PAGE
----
“Culturally Disturbed”

punsihedEver wonder why some people don’t like to talk about their cancer? I was one of these people, at least at the beginning. Many patients don’t want anyone to know except for maybe those closer to them.

You see a lot of this attitude in the Dominican Republic where I grew up, and where Catholicism is the main religion, and the idea of “punishment” for your “sins” is part of our upbringing. For example, just the other day a family member in DR told me that a friend there had died from cancer, and no one had any idea she had it.

Unfortunately one of the reasons some people keep their cancer to themselves is because, in some cultures, it is perceived as a punishment. Because cancer patients are afraid of been judged, they don’t reach out to many people for support.

Imagine how lonely it must feel when you are surrounded by people who view you as a sinner who deserves cancer. Not everyone feels this way of course, and I don’t want to beat up the DR. It’s not the only country where SOME people share this belief. Here in the US, some people feel the same way too although I haven’t encountered as many.

When this idea turns cultural, how can we change that culture, and how long would it take? There are so many elements that make up a culture: religion, social habits, patterns of behaviors, education, family attitudes, communication styles, etc.

When we introduce such ideas in a society, patients start blaming themselves for getting cancer, making their experience more unbearable. I’ve even had moments of feeling guilty about my own cancer, thinking that maybe I was being punished, although I never view other people’s cancers as being a punishment. This feeling of feeling guilty didn’t last long because it was unfair and unkind to myself to feel this way. It would have made my recovery process a lot more difficult. This behavior would also suggest that those who don’t get cancer, or any other illness — the non-sinners — have control over me.

This idea of being punished is introduced from a very young age. As a kid, I used to climb trees, and once I fell. The first thing I heard from my grandparents was, “que bueno! That way you learn your lesson to stop climbing.” My grandparents were wonderful parents to me but this is the culture we have in the DR, like in many other places. We are taught about punishment and often feel the need to judge others (because this is a lot easier than blaming ourselves). So anything that hurts a person at a mental or physical level may be considered a punishment caused by a bad behavior. This idea has always bothered me, especially because I have a family history of cancers and it has made me feel isolated at times — maybe more from people in the DR than in the US.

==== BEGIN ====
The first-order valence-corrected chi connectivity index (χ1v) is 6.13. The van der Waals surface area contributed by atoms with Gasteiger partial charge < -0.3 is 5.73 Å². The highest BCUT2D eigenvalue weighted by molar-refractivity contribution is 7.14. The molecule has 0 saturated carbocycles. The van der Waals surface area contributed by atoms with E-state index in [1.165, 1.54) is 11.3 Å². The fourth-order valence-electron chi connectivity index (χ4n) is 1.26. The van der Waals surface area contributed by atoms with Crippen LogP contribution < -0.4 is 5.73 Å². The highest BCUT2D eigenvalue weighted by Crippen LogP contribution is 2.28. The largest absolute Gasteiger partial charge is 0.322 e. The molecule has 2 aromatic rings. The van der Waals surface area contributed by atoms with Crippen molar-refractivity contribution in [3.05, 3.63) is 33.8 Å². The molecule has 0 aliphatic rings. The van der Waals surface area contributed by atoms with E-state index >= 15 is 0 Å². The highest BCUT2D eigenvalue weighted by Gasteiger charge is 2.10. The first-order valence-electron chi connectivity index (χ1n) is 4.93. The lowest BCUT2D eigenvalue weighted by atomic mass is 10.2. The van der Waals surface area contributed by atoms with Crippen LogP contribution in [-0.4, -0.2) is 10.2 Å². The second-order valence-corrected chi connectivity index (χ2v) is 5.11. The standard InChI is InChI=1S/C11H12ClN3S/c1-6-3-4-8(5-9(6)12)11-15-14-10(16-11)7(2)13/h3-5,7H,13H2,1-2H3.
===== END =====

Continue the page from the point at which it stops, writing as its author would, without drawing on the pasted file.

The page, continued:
I have been approached by people who have insinuated that there is some kind of karma situation impacting my family. That we should ask God for forgiveness. I even had a family member tell me that she is trying to find out what our ancestors did to deserve our family’s punishment of cancer. She is looking for answers for something no one has control over and no one really understands. I’ve also been counseled to forgive (this is a challenge for me I admit) and to choose a church I can commit to going to, or else my soul will not be saved from this cancer.

An old friend, also from the DR, once texted me after finding out about my cancer and said, “don’t worry my friend. You will have good karma soon.” So I must have been quite the bitch in my past life. But at least other people were slightly kinder to me. They blamed my parents. Someone was praying for me and suggested that because I was born out of wedlock, it wasn’t really my fault— I was automatically “a sin” and this could have attracted all kinds of punishments from hell. Because we all know cancer comes from hell. Was I a child from hell too? This brings back “sweet memories” from Catholic school.

Another instance that really bothered me was the time I came across a cancer patient online who was beating himself up about why he got his cancer – interesting that he was originally from the island too. He wrote, “I deserved to get cancer because I was unkind to women.” The fact that he was a jackass toward women has nothing to do with his cancer. Not only is he telling the world that he deserved his cancer but he is insinuating that every person who gets it is paying for something they did (or did not do). Is it his fault to think that way though? I blame the culture.

It especially hurts me when people blame my loved ones for their cancers. My aunt, who was diagnosed with leukemia a year and half ago, who by the way was a Christian worship leader in her DR church, and a wonderful mother and aunt, was even criticized about her cancer. I got into an argument with someone on the train who thought that, because I was “done with cancer,” I was not going to take his comment as offensive. He said that God put my aunt in that situation so she can straighten her life. I said, “Are you suggesting I deserved my cancer too?!” He right away tried to fix it by stating my case was “different.” God was testing my faith. I thought to myself, “yea right!!” then proceeded to defend my aunt. How unfortunate and unkind.